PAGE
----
# Sword finger offer08. Get the next node from the binary tree

This problem is not found in leetcode, but the analysis process is worth learning.

Pure situation discussion questions are required to be very detailed and complete (in fact, it is hard to think that qaq needs to draw a lot of diagrams for analysis):

- A node has a right subtree, and its next node is the leftmost node in the right subtree.
- No right subtree: if the node is a left child node, the next hop is its parent. If it is a right child node, keep looking for the parent until it becomes a member of the parent left tree

# Sword finger Offer 11. Rotate the minimum number of the array

Moving the first elements of an array to the end of the array is called array rotation. Enter a rotation of an incrementally sorted array and output the smallest element of the rotation array. For example, arrays

[3,4,5,1,2] is a rotation of [1,2,3,4,5], and the minimum value of the array is 1.

Partial order - > dichotomy

Num [mid] > num [right] the right half has a minimum value

Num [mid] < num [right] (there is a minimum value in the left half including mid...)

Otherwise – linear lookup

Note: be sure to compare with the value on the right. Although comparing with the value on the left can determine which interval is ordered, it is impossible to determine whether the smallest element is on the left or on the right.

Refer to leetcodeK's analysis:

Supplementary thinking: why not use dichotomy nums[m]nums[m] and nums[i]nums[i] For comparison? The purpose of dichotomy is to judge mm In which sort array to narrow the interval. And in nums[m] > nums[i]nums[m]>nums[i]In this case, it is impossible to judge mm In which sort array. Essentially because jj The initial value must be in the right sort array; ii The initial value cannot determine which sort array it is in. Examples are as follows: For the following two examples, when i = 0, j = 4, m = 2i=0,j=4,m=2 When, yes nums[m] > nums[i] ，The results are different. [1, 2, 3, 4 ,5][1,2,3,4,5] Rotation point x = 0x=0 : mm Sort the array on the right (this example has only the right sort array); [3, 4, 5, 1 ,2][3,4,5,1,2] Rotation point x = 3x=3 : mm Sort the array on the left.

So worst case O (n), average case O (log n)

class Solution { public: int minArray(vector<int>& numbers) { int i = 0, j = numbers.size() - 1; while (i < j) { int m = (i + j) / 2; if (numbers[m] > numbers[j]) i = m + 1; else if (numbers[m] < numbers[j]) j = m; else { //Direct linear search (or right -- instead of left + +) int x = i; for(int k = i + 1; k < j; k++) { if(numbers[k] < numbers[x]) x = k; } return numbers[x]; } } return numbers[i]; } };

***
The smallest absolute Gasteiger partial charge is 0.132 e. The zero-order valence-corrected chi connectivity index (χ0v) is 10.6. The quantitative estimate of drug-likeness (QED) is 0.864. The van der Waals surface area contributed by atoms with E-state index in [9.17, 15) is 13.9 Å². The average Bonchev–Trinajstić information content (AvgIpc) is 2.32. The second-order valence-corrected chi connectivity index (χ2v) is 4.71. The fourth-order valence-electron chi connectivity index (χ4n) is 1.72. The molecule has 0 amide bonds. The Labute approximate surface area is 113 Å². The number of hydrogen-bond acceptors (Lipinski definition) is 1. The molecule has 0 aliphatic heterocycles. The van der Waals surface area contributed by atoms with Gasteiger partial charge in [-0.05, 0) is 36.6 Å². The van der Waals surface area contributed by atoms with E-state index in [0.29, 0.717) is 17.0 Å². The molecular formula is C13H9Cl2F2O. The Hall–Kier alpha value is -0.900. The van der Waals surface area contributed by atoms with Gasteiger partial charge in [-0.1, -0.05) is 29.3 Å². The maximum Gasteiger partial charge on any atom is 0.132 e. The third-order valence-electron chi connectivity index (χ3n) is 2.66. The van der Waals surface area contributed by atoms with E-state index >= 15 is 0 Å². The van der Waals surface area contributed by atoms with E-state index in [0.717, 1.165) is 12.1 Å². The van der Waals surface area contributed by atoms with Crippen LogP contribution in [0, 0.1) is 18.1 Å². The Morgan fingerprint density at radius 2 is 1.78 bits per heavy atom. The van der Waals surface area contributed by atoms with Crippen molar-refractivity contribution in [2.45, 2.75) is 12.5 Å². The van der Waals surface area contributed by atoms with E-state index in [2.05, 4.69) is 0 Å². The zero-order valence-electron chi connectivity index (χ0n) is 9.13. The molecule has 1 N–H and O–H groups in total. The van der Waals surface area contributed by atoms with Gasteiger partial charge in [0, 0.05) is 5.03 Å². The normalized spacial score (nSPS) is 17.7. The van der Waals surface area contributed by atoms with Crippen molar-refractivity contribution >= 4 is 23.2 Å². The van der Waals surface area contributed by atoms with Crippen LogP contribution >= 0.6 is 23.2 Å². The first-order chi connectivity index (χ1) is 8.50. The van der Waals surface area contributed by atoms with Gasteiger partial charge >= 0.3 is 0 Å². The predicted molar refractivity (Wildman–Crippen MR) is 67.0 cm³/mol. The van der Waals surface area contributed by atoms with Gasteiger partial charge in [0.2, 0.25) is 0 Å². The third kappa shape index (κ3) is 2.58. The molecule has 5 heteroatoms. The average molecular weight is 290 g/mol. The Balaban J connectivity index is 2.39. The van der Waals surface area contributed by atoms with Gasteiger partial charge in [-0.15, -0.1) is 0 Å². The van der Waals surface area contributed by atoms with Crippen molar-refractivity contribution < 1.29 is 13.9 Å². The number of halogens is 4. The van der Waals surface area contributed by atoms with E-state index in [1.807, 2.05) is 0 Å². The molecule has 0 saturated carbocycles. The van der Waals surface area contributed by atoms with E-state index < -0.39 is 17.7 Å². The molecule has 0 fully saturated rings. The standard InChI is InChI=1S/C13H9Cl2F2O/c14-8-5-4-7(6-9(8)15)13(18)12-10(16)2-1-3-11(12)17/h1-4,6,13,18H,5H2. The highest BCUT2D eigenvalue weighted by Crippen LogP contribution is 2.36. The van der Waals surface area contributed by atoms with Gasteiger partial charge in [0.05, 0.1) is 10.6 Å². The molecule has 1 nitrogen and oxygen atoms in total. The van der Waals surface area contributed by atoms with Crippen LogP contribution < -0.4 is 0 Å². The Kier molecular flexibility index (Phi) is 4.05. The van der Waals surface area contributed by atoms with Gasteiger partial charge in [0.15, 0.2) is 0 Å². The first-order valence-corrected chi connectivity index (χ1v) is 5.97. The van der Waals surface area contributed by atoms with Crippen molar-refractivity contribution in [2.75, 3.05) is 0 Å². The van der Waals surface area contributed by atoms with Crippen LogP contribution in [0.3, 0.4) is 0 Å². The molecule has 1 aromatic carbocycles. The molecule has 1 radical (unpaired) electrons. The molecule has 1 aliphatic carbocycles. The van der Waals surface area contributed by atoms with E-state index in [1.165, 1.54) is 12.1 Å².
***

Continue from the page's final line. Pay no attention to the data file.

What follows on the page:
# Sword finger Offer 12. Path in matrix

Give an m x n two-dimensional character grid board and a string word word. If word exists in the grid, return true; otherwise, return false.

Words must be formed alphabetically by letters in adjacent cells, where "adjacent" cells are those horizontally or vertically adjacent cells. Letters in the same cell are not allowed to be reused.

For example, in 3 below × The matrix of 4 contains the word "ABCCED" (the letters in the word are marked).

class Solution { public: int vis[201][201]={false}; int dx[4]={1,-1,0,0}; int dy[4]={0,0,1,-1}; bool res=false; bool exist(vector<vector<char>>& board, string word) { int n=board.size(),m=board[0].size(); for(int i=0;i<n;i++) { for(int j=0;j<m;j++) { if(board[i][j]==word[0]) { dfs(i,j,0,board,word); if(res) return res; } } } return false; } void dfs(int x,int y,int index,vector<vector<char>>& board, string word) { int n=board.size(),m=board[0].size(); if(index==word.length()||res) { res=true; return; } if(x>=0&&x<n&&y>=0&&y<m&&vis[x][y]==false&&board[x][y]==word[index]) { vis[x][y]=true; for(int i=0;i<4;i++) { int tx=x+dx[i]; int ty=y+dy[i]; dfs(tx,ty,index+1,board,word); } vis[x][y]=false; } else return; } };

Although I think it's very good, it's still only more than 5%.

If (index = = word. Length() |res) add conditions and prune, otherwise it will timeout...

# 13. Motion range of the robot

There is a grid with m rows and N columns on the ground, from coordinates [0,0] to coordinates [m-1,n-1]. A robot starts to move from the grid with coordinates [0,0], and it can move left, right, up and down one grid at a time (it cannot move outside the grid), nor can it enter the grid where the sum of the digits of row coordinates and column coordinates is greater than K. for example, when k is 18, the robot can enter the grid [35,37] , because 3 + 5 + 3 + 7 = 18. But it cannot enter the grid [35, 38], because 3 + 5 + 3 + 8 = 19. How many grids can the robot reach?

class Solution { public: int dx[2]={0,1}; int dy[2]={1,0}; int maxCount=0; bool vis[101][101]={false}; int movingCount(int m, int n, int k) { dfs(0,0,m,n,k); return maxCount; } void dfs(int x,int y,int m,int n,int k) { int numx=getCount(x); int numy=getCount(y); if(x<0||x>=m||y<0||y>=n||vis[x][y]==true||numx+numy>k) return; vis[x][y]=true; maxCount++; for(int i=0;i<2;i++) { int tx=x+dx[i]; int ty=y+dy[i]; dfs(tx,ty,m,n,k); } } int getCount(int n) { int s=0; while(n!=0) { s+=n%10; n/=10; } return s; } };

This question is not to find a path - so there is no need to backtrack. Has the vis array record counted the lattice